Sexualizing Girlhood

I don't know if it started with the Barbie dolls or not, but it seems that little girls are looking more and more like 20 something young women every year. Even as women have fought to break the glass ceiling and a woman has a serious chance of being the next President of the US, women are increasingly allowing themselves to be objectified as sex objects.

Blogger and Psychologist Richard Beck reports from the APA meeting in San Francisco some interesting information. He writes:

Later in the symposium, Sharon Lamb, author of the book Packaging Girlhood, spoke of how in the media childhood, particularly girlhood, is becoming sexualized. Girl models in the media are made to look like sexy adults and adult models are often dressed like little girls. The total effect is a sexualizing of childhood and innocence. Much of this can be read by downloading the report from the APA Task Force on the Sexualization of Girls. One disturbing trend they found: Apparently thong underwear is being made for young girls. (I think the APA report is very worthy of discussion in our churches.)

And not only is this true, but the color pink has become sexualized -- as it moves from pink to hot pink.

As a parent I don't have to deal with this directly -- I've got a son. But it would seem to me that parents need to step in and say no to those who would sexually objectify their daughters. Yes, we need to get manufacturers to stop -- but it's going to take a bit of parental responsibility as well.


As a father of 2 daughters, I DO have to deal with this. Guidance counselors tell me that girls are experiencing sexual pressure at ever younger ages--in some schools, girls as young as 11 are expected to give oral sex to their "boyfriends!" I am told (I have no direct experience of this) that adult women are pressured increasingly to shave their vaginas (making themselves look more like pre-pubescent girls??).

Is it any wonder that child molestation is so rampant?

I lie awake nights worrying.

Thank you for this response from the parent of daughters. I can only imagine your feelings.

This morning in the LA Times there's an article about actresses getting thinner and thinner -- Double 0 is a popular size. Such an image can't be healthy for young girls. Even as obesity is an issue so is its opposite.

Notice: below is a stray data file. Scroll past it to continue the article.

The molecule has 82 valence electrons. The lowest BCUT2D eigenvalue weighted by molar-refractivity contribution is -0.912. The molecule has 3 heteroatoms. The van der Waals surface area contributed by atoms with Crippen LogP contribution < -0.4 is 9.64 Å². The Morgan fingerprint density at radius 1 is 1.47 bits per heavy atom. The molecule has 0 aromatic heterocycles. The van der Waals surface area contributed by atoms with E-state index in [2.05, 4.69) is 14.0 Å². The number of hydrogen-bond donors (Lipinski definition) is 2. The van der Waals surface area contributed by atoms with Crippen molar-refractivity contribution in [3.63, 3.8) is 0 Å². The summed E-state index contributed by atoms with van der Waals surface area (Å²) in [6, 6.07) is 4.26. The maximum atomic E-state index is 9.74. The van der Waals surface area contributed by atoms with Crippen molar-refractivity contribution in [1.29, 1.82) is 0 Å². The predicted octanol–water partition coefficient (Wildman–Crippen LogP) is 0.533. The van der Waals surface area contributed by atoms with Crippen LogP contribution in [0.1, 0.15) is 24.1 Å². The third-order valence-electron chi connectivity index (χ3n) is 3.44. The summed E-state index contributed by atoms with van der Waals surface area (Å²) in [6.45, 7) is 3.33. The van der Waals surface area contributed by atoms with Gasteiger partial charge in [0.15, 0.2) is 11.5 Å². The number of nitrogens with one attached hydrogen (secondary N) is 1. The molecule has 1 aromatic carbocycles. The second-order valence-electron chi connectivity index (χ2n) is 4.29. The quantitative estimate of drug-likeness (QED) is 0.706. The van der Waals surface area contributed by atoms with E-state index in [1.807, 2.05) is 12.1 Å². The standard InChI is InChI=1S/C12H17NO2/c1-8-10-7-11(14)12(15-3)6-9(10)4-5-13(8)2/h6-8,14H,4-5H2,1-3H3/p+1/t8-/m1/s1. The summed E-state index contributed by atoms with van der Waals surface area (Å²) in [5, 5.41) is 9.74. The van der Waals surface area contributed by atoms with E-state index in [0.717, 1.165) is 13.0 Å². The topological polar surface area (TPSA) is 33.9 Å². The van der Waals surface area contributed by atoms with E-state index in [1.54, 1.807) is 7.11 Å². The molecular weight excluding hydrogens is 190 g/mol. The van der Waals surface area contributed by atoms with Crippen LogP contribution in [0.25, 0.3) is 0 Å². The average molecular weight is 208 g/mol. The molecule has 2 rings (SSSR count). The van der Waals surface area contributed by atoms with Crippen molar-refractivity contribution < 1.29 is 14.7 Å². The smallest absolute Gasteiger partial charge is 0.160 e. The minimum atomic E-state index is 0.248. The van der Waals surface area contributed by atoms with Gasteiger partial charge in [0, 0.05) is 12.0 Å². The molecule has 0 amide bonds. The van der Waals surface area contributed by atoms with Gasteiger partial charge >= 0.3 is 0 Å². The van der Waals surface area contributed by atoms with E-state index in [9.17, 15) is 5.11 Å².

Pastor David said…
My first child is due in a month. It has always been a fear of mine - because of this sort of info - that I will have a girl. And sure enough, we are expecting a girl. The sexuality-driven marketing directed at little girls is not just suggestive, it is over the top.

Luckily - at least where we are now - there are lots of parents in our small rural community who just "opt out". Even so, I have no doubts that it will be an uphill battle.
Bob, among girls and women (not so much boys and men), the hyper-thin and obesity traps are often related. Many obese girls and women become that way after bouts with anorexia. The body interprets extreme dieting as famine and, afterword, stores up fat as protection against future famine.

And, of course, the back & forth nature of this is hard on the body.

Pre-teen, pre-pubescent girls are supposed to gain a few pounds. The body will redistribute this to breasts and curvacious buttocks when puberty hits. All that should be stressed is healthy diet and moderate exercise.

Instead, impossible standards are placed on girls and those who can't measure up stop trying and become obese quickly. (This is in addition to the fast food, sedentary lifestyles, and other causes of obesity as a national plague.)

Popular posts from this blog

Chosen Ones -- Lectionary Reflection for Easter 6B

Is Jesus Crazy? -- Lectionary Reflection for Pentecost 2B

God the Creator - A Lectionary Reflection for Trinity Sunday A (Genesis)